Message from Executive Director Dr. Ann Shortelle

Lake improvement projects add to celebration of Lakes Appreciation Month

July 22, 2021

A view of Lake Apopka from the shore

Lake Apopka’s water quality is improving as part of the District’s work and is a focus of the month-long Lakes Appreciation Month.

The St. Johns River Water Management District works year-round to protect Florida’s treasured waterways as part of our core missions of water quality, water supply and natural systems. These water resources include nearly 1,500 lakes within our 18-county District — a good portion of the more than 7,800 natural lakes with a surface area of one acre or more statewide. These beautiful lakes are a daily reminder for District staff of the importance of our work and are at the center of Lakes Appreciation Month.

This annual observance comes as we celebrate a recent milestone with the completion of a $2.7 million maintenance and improvement project — one in partnership with the Florida Department of Environmental Protection and the U.S. Environmental Protection Agency — to the nearly 20-year-old Lake Apopka Marsh Flow-Way (MFW). The 760-acre MFW, at our Lake Apopka North Shore restoration area, is a recirculating wetland designed to filter about 40 percent of the lake’s volume each year, removing algae, suspended sediments and any other particles and their associated nutrients from the lake’s water. The MFW began operation in November 2003.

Lake Apopka (headwaters of the Ocklawaha Chain of Lakes and river), and central Florida’s original tourist attraction based on its world class bass fishery, has experienced persistent algal blooms for decades, due to excess nutrient (primarily phosphorus) pollution. The constructed wetland is one of the District’s earliest restoration projects, designed to clear the lake’s water so that critical submerged aquatic vegetation has the light necessary to recover and flourish. To address a reduction in the MFW’s treatment efficiency because of years of continuous operation, we began a maintenance and improvement project in 2019 to re-level the wetland cells and reopen lateral ditches that promote sheetflow conditions in the MFW’s cells. The completed project restores the MFW to its originally constructed condition and reestablishes its ability to efficiently filter suspended sediments and nutrients from Lake Apopka.

Today this project is among a dozen at Lake Apopka to improve water quality. Since the late 1980s, the District’s work at Lake Apopka has resulted in a reduction in average lake phosphorus concentration of 64% while water clarity has increased by 55%. The recovery of clearer water and return of sunlight to the lake’s bottom has caused the regrowth of submerged aquatic vegetation, missing for 50 years, support planting of native aquatic vegetation, and improved critical largemouth bass habitat. As the lake’s habitat has recovered, so has the bass fishery, with a stocking boost by the Florida Fish and Wildlife Conservation Commission. A successful fishing contest sponsored by the Friends of Lake Apopka this spring and visits from anglers participating in local bass tournaments are examples of the renewed possibilities due to the lake’s restoration.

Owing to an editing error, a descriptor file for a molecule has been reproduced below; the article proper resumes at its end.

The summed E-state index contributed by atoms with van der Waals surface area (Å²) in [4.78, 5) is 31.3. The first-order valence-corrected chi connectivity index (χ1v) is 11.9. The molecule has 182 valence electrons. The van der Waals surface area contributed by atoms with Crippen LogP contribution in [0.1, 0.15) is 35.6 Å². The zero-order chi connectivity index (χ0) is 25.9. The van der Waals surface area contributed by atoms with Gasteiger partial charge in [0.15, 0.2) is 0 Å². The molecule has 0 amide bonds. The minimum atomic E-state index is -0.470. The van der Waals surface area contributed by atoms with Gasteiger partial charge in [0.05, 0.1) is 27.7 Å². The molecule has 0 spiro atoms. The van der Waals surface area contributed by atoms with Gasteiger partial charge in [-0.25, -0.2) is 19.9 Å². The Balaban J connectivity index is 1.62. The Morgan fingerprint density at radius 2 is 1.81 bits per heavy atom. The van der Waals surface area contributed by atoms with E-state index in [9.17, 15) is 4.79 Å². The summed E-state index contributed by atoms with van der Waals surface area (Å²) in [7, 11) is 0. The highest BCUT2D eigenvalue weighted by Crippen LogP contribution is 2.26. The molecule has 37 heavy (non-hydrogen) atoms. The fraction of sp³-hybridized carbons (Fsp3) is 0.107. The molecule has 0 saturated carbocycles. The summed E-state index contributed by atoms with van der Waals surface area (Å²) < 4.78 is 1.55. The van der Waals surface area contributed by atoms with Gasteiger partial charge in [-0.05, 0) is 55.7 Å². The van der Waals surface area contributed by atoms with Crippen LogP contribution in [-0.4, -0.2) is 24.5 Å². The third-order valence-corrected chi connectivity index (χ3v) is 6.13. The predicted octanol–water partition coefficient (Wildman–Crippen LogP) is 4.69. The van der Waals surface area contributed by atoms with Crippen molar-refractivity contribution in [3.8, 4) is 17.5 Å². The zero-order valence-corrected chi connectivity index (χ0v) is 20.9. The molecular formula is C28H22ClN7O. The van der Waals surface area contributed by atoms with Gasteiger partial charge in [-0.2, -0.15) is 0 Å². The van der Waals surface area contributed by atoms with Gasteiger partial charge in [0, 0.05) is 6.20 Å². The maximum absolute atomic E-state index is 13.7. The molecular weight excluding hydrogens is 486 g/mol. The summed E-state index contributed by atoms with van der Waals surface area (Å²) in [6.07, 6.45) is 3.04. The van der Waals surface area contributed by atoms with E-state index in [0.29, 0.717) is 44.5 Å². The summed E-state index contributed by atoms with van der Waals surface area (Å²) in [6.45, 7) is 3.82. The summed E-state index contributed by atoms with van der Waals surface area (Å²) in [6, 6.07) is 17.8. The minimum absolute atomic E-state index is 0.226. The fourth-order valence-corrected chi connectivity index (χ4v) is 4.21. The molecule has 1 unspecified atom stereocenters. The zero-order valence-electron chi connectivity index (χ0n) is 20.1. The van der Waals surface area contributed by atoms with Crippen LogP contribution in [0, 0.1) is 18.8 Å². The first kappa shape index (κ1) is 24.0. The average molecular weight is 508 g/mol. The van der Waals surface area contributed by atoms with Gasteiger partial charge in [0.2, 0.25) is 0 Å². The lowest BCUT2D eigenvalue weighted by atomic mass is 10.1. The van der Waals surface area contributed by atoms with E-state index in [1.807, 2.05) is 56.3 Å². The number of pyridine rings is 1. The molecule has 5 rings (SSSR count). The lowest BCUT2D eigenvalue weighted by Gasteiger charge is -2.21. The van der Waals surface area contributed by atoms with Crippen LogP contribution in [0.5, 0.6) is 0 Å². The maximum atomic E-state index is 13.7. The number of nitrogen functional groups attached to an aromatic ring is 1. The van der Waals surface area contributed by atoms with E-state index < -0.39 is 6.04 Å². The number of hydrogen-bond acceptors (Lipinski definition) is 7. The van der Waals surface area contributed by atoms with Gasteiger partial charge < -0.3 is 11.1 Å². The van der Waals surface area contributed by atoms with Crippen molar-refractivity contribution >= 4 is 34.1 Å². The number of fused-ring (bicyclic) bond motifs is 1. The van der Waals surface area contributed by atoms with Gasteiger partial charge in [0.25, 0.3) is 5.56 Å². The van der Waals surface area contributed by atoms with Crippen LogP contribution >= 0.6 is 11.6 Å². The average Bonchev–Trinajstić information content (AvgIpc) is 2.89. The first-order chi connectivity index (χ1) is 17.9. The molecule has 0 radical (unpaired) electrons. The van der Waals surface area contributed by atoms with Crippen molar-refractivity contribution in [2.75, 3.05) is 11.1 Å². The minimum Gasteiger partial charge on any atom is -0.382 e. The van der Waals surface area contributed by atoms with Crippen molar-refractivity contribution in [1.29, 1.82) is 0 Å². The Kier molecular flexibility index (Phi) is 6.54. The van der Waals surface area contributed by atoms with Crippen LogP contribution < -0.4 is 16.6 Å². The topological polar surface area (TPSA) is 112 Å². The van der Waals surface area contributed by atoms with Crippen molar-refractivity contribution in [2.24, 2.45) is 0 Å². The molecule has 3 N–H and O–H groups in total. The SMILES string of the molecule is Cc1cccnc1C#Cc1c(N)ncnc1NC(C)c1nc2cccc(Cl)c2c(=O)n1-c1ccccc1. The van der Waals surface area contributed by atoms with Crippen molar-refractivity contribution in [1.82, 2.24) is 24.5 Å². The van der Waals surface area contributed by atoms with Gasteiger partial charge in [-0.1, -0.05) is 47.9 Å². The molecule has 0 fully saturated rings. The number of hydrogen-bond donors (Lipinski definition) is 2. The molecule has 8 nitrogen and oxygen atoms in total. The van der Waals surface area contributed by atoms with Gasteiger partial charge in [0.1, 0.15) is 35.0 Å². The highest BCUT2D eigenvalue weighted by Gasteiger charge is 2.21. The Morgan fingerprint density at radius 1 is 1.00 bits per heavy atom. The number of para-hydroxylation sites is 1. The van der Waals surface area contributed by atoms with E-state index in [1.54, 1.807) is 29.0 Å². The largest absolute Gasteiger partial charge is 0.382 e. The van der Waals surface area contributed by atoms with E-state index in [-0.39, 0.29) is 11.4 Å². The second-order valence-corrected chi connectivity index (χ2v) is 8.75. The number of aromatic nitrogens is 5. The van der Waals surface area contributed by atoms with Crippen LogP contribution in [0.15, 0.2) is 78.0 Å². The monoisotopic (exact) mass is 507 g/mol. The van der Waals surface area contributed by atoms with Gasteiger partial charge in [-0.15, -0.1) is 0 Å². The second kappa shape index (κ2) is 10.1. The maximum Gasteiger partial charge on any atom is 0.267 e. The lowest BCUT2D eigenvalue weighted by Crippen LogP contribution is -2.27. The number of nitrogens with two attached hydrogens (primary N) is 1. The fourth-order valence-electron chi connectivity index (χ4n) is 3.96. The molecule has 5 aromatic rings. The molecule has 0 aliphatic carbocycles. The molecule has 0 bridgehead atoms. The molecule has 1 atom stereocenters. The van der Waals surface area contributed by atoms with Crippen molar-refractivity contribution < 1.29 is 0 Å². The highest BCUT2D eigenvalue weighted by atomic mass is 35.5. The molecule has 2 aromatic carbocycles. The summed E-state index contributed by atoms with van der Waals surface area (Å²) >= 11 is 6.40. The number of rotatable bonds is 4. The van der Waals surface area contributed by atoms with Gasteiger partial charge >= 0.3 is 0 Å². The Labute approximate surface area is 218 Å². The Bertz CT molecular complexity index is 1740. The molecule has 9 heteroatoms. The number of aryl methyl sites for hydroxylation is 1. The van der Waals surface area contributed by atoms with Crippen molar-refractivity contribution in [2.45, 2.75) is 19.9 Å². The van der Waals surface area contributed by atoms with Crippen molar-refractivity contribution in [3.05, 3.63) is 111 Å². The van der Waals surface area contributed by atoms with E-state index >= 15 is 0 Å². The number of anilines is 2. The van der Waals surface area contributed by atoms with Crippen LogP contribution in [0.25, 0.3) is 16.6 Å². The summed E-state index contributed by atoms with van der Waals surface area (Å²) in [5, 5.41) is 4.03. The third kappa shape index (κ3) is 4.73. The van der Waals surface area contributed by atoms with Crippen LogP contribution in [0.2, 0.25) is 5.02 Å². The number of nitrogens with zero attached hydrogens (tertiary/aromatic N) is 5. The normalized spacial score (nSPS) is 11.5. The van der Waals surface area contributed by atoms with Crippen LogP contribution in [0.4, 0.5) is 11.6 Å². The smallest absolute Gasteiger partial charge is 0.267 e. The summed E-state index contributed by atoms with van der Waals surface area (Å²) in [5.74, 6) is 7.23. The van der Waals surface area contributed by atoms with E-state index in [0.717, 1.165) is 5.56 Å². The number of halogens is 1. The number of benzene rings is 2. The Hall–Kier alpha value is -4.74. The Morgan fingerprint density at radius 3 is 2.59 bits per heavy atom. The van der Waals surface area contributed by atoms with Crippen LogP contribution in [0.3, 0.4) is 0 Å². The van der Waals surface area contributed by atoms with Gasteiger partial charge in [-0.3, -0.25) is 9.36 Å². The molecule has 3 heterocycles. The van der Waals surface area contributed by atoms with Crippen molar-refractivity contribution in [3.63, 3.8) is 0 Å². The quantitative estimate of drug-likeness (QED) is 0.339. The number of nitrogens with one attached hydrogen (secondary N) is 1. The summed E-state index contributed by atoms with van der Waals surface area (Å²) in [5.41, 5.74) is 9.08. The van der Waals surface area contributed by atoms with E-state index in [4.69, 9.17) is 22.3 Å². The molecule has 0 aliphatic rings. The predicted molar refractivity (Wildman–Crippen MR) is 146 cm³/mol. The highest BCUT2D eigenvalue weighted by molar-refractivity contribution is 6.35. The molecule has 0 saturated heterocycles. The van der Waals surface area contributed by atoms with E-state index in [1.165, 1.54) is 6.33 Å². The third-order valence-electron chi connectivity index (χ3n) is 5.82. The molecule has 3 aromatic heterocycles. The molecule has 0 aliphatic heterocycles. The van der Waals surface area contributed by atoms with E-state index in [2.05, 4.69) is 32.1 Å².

Lake Apopka is just one of the noteworthy lakes in our District. Others include the many lakes found along the St. Johns River — Blue Cypress Lake at its headwaters and flowing though lakes Washington, Harney, Jesup, Monroe and George (Florida’s second largest) along its path to the ocean — and Newnans Lake, the headwaters of the Orange Creek Basin. District-led lake restoration projects include implementing innovative projects to improve Doctors Lake, Lake Minneola and Lake Jesup, and harvesting gizzard shad from lakes to reduce excess nutrients. Other work includes cost-share projects with local government partners that help reduce pollutants entering the lakes, setting minimum flows and levels to protect lakes from effects of water withdrawals, providing technical expertise to other entities involved in lake protection and coordinating with partners to plant native aquatic vegetation and manage invasive exotic species. Other projects have a primary focus on replenishing the Floridan aquifer, such as our Black Creek Water Resource Development Project, which will also benefit lake levels in lakes Brooklyn and Geneva.

To celebrate all our area’s lakes, we joined a social media event sponsored by the North American Lake Management Society (NALMS) to help raise awareness of the importance of lakes and the benefits they provide: valuable open spaces, recreation, aquifer recharge, and help reducing the force and impacts of flooding. You can join in the celebration by snapping a selfie, or photo of your pets and children when you visit one of our state’s beautiful lakes. Then post the photo to your social media account with the hashtag #LakesAppreciation and tag @NALMS1980 and @sjrwmd.

Thank you to our skilled staff of scientists, engineers, land managers and other District staff who study, restore and care for these lakes and their watersheds. I am proud of our staff’s dedication to the science of Florida’s lakes and look forward to continuing to share this good work with others who appreciate these timeless waterways as much as we do.

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